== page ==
My Robben Island Awakening
During the apartheid regime, Robben Island was the most notorious prison in South Africa. Enclosed in its prison walls were struggle icons whose names we continue to celebrate today – Sisulu, Mandela and many other unsung heroes. Amongst them but purposely separated was Robert Sobukwe, a freedom fighter who was banned to solitary confinement for leading an anti-pass march campaign that galvanised people on the path to the country's democracy. About thirty years later, the same island became the home of a young, adventurous little girl – me; his granddaughter. I lived on the island with my uncle who worked there for 8 months.
Paradoxically, Robben Island is one of the most beautiful places in the world. But when you put yourself in the shoes of a prisoner, there comes a shift of perspective.
Suddenly, things begin to lose their beauty.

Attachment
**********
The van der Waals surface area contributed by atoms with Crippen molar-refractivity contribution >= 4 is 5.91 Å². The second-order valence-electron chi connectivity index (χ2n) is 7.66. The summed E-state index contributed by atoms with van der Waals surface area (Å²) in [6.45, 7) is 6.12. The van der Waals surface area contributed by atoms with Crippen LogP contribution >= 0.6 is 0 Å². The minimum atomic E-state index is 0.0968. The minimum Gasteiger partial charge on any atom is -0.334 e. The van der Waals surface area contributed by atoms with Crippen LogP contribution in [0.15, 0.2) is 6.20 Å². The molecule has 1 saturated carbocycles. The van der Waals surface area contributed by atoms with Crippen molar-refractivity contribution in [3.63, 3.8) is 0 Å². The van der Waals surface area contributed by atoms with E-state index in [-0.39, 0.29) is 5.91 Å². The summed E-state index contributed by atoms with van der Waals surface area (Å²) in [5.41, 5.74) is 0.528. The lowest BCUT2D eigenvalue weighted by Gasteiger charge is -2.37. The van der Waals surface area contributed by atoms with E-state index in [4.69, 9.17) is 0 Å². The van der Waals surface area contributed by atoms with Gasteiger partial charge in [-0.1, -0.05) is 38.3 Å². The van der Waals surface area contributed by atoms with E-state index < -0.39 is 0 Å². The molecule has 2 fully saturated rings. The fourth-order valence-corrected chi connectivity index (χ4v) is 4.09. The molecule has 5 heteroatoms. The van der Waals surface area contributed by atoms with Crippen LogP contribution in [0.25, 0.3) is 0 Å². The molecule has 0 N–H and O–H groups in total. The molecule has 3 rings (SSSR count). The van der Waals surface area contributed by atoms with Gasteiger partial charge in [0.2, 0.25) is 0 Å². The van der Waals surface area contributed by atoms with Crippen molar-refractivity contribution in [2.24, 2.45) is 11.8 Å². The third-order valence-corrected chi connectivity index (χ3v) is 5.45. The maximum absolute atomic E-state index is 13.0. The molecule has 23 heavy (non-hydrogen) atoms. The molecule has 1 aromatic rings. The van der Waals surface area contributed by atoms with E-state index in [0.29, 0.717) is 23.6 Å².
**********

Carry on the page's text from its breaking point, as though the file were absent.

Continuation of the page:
The blueness of the sky loses its colour, as candyfloss clouds morph into grey patches, the singing tune of seagulls begins to mimic a pained cry, the once tranquil ebb and flow of the sea is now melancholic, yearning, and, more so, the mainland, its shimmering lights, their faintness, is no longer picturesque, no longer romantic, but just a cold reminder of the separating distance and the harsh reality, the harsh juxtaposition, that you are indeed alone.
The seven-year-old me was oblivious to this atmosphere of solitude. The place where my grandfather stood for his battle, longed for his family, and wept in his loneliness was the same place that framed my warm, explorative childhood. I didn't realize the weight of the island nor the significance of its history.
But ten years later, I understood. Intimately complex and profound – I realised that somehow my surroundings had brought me closer to a man that I had never met and opened my eyes to an identity I had never fully grasped.
That my roots are of an African soil has never been an incongruity to me. I have always wholly embraced my African identity; I am of its branches, its rivers, its auburn sunsets. However, when I returned to Robben Island, now seventeen, it occurred to me, this sudden epiphany, that I am not only a reflection of Africa, but a continuation of AfriKa. And these two Afric(k)as are not the same; one is the vessel and the other the spirit.